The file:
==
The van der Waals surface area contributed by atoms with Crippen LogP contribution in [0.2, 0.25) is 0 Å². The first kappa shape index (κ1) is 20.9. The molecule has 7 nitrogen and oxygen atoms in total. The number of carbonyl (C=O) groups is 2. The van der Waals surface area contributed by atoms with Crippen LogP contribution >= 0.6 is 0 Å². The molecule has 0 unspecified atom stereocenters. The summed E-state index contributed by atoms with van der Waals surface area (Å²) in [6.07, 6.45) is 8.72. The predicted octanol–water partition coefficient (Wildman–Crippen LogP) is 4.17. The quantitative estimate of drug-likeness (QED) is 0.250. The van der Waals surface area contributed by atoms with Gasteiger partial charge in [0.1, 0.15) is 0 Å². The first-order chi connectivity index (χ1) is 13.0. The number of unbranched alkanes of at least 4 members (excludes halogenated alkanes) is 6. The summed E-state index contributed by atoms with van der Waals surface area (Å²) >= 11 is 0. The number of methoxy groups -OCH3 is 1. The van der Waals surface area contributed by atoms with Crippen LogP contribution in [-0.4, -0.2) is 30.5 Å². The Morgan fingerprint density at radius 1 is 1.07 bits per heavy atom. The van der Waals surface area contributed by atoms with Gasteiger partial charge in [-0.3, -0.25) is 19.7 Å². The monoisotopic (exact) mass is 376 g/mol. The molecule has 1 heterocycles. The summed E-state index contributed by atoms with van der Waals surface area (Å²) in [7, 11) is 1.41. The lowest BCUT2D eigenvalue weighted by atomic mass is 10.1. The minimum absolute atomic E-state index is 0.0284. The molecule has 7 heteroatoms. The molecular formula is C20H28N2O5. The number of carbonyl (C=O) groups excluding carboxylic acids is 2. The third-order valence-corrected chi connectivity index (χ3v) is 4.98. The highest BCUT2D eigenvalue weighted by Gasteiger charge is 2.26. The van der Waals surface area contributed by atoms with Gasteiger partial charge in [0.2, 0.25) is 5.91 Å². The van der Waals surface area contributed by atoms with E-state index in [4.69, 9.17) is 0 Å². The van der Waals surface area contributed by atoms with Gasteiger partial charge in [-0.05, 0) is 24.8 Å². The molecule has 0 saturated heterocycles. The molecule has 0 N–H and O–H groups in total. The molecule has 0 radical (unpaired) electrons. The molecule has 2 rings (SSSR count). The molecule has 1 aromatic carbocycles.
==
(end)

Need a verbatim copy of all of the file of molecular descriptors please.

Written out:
The van der Waals surface area contributed by atoms with Crippen LogP contribution in [0.2, 0.25) is 0 Å². The first kappa shape index (κ1) is 20.9. The molecule has 7 nitrogen and oxygen atoms in total. The number of carbonyl (C=O) groups is 2. The van der Waals surface area contributed by atoms with Crippen LogP contribution >= 0.6 is 0 Å². The molecule has 0 unspecified atom stereocenters. The summed E-state index contributed by atoms with van der Waals surface area (Å²) in [6.07, 6.45) is 8.72. The predicted octanol–water partition coefficient (Wildman–Crippen LogP) is 4.17. The quantitative estimate of drug-likeness (QED) is 0.250. The van der Waals surface area contributed by atoms with Gasteiger partial charge in [0.1, 0.15) is 0 Å². The first-order chi connectivity index (χ1) is 13.0. The number of unbranched alkanes of at least 4 members (excludes halogenated alkanes) is 6. The summed E-state index contributed by atoms with van der Waals surface area (Å²) >= 11 is 0. The number of methoxy groups -OCH3 is 1. The van der Waals surface area contributed by atoms with Crippen LogP contribution in [-0.4, -0.2) is 30.5 Å². The Morgan fingerprint density at radius 1 is 1.07 bits per heavy atom. The van der Waals surface area contributed by atoms with Gasteiger partial charge in [-0.3, -0.25) is 19.7 Å². The monoisotopic (exact) mass is 376 g/mol. The molecule has 1 heterocycles. The summed E-state index contributed by atoms with van der Waals surface area (Å²) in [7, 11) is 1.41. The lowest BCUT2D eigenvalue weighted by atomic mass is 10.1. The minimum absolute atomic E-state index is 0.0284. The molecule has 7 heteroatoms. The molecular formula is C20H28N2O5. The number of carbonyl (C=O) groups excluding carboxylic acids is 2. The third-order valence-corrected chi connectivity index (χ3v) is 4.98. The highest BCUT2D eigenvalue weighted by Gasteiger charge is 2.26. The van der Waals surface area contributed by atoms with Gasteiger partial charge in [0.2, 0.25) is 5.91 Å². The van der Waals surface area contributed by atoms with E-state index in [4.69, 9.17) is 0 Å². The van der Waals surface area contributed by atoms with Gasteiger partial charge in [-0.05, 0) is 24.8 Å². The molecule has 0 saturated heterocycles. The molecule has 0 N–H and O–H groups in total. The molecule has 0 radical (unpaired) electrons. The molecule has 2 rings (SSSR count). The molecule has 1 aromatic carbocycles.